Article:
Partnering in Justice: climate defenders holding out hope

by Namrata Chowdhary, Chief of Public Engagement at

On 9 September, the G20 Summit will start in India where leaders from the world’s 20 most powerful economies will convene to discuss the most pertinent issues of the day, ostensibly with the interests of their constituents at heart. While we look to the start of the event with hope, there’s an underlying irony that’s hard to quell, and a coincidental calendar note that’s hard to ignore. 

The G20 Summit will coincide with President Biden’s planned visit to Hanoi, strengthening the diplomatic relationship between the US and Vietnam. And just a day before, friends of climate defender Hoang Thi Minh Hong and allies in the climate movement across the world are observing a somber anniversary: 8 September is Hong’s 100th day of imprisonment in Vietnam. Her continued incarceration under the vague application of Vietnam’s tax laws is part of a deeply concerning trend of arbitrary imprisonment threatening activists in Vietnam, a trend disturbingly familiar to climate defenders in many other countries, including those at the G20 Summit. 

At last year’s G20 Summit in Bali, it was announced that Indonesia would enter into a financial funding scheme, known as JETP, with the United States and Japan to assist the country in its renewable energy transition. Diplomatic initiatives and summits like the G20 present a stark reminder of glaring paradoxes: while state leaders and finance ministers discuss the future of billions of people behind closed doors, members of civil society – who could offer significant and meaningful improvements to these partnership schemes – are not only left without a seat at the table, but far too often are kept at bay, or (as in the case of Hong) locked up in detention centers. 

Hong – an Obama scholar – has inspired people across the climate movement, with her warm and personable advocacy touching many hearts. She has played an instrumental role in Vietnam’s most prominent environmental achievements in recent years, and further afield, she has inspired the continuing bravery climate activists need to demand a more just and equitable future in their own contexts. 

Hong’s arrest is part of a disturbing trend – she is the fifth prominent figure to have been targeted in Vietnam in recent years, including environmental justice lawyer Mr. Dang Dinh Bach who is currently serving a five year sentence. Without the work of these brave individuals, the progress that has been made for the climate in Vietnam would be far less tangible, and a JETP may not have become a reality.

In principle, JETPs can offer positive and necessary mechanisms to facilitate leaving fossil fuels behind. Indeed, their emergence is in large part thanks to the commitment of climate defenders like Hong, who have highlighted the impact of fossil fuels, researched the alternatives, and are championing real solutions that would truly empower communities while protecting the planet. These partnerships could open up new opportunities for collaboration, not just between donor and recipient countries, but also between governments and civil society representatives of their citizens. If the energy transition is to be truly rooted in justice, it is essential that these JETPs employ the knowledge and expertise of climate defenders. Vietnam is one of the top five countries likely to be most affected by climate change: but without the ability for civil society members to participate in its energy transition, it will lose out on a tremendous opportunity to shape an alternative future.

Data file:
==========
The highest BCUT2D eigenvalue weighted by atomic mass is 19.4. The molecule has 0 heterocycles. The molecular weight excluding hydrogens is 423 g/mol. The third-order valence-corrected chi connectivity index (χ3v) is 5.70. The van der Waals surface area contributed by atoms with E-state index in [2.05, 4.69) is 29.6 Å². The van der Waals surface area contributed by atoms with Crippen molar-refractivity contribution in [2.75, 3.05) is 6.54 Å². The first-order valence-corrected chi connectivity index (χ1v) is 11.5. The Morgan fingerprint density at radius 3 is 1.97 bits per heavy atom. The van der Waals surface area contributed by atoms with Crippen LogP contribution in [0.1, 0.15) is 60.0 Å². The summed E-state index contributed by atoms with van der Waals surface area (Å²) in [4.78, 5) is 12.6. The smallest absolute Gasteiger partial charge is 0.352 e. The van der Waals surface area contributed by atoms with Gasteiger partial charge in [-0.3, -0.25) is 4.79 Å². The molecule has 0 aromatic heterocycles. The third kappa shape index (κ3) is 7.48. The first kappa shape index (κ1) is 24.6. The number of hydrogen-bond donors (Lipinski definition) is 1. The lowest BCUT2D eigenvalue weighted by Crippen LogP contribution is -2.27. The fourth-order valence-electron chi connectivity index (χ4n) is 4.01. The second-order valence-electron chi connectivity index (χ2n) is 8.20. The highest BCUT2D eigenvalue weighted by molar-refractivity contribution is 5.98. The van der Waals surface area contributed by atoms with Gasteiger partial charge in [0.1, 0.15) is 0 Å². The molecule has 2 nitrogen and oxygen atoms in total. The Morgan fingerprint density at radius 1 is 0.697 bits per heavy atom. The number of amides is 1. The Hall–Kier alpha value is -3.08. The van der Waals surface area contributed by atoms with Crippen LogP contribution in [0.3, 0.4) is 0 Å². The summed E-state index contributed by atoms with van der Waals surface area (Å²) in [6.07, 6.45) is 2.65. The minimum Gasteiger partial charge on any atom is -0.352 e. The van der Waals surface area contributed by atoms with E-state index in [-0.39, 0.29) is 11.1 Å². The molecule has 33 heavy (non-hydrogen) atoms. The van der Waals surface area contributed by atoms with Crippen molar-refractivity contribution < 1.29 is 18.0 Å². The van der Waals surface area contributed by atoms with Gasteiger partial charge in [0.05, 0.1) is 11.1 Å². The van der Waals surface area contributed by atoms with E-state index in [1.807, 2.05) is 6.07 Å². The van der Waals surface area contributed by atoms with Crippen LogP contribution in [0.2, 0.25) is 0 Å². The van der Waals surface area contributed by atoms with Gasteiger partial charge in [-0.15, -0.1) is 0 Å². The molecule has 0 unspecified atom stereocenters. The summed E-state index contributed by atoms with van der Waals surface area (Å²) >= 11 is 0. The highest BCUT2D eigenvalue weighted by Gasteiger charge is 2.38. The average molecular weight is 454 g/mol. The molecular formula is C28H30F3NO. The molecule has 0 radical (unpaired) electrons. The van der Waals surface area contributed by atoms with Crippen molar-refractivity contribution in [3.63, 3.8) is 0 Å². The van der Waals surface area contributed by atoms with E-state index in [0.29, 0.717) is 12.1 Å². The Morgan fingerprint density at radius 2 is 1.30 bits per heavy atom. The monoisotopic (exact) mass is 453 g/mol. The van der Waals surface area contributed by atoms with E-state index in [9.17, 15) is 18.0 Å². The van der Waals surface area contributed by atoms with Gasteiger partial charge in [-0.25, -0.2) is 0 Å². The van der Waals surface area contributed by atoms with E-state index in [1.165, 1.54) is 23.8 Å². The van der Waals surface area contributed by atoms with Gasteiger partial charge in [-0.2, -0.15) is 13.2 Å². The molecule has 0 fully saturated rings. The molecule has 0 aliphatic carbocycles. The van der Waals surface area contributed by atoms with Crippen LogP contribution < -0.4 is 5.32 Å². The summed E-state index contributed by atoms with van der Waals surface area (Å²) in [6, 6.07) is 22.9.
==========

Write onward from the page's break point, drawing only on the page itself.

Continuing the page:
At, we work in communities around the world to build a better future. Part of our work is to hold governments accountable for the implementation of climate solutions rooted in justice – and when it comes to international partnerships like JETPs, this rigor applies to donor countries as much as recipients. The United States and other donor countries have a responsibility to ensure that any financial partnerships it enters into truly upholds the principles it is purportedly designed for. Transparency, human rights, and the implementation of real, community-centered renewable solutions must be at the heart of a JETP, with accountability and evaluation processes included in every agreement.

There is still time to turn the tide for those unjustly incarcerated. This September, we could see diplomatic power exercised in service of a new hope rising: in Vietnam, where President Thuong and President Biden could arrive at agreements that see the Vietnam 5 released, and in India at the G20, where participating nations could commit to more inclusively designed partnerships that uphold justice in its truest sense. This path – where the world stays on track to tackle climate change while all efforts remain rooted in justice – is essential if we are to tackle the greatest challenge of our time. 


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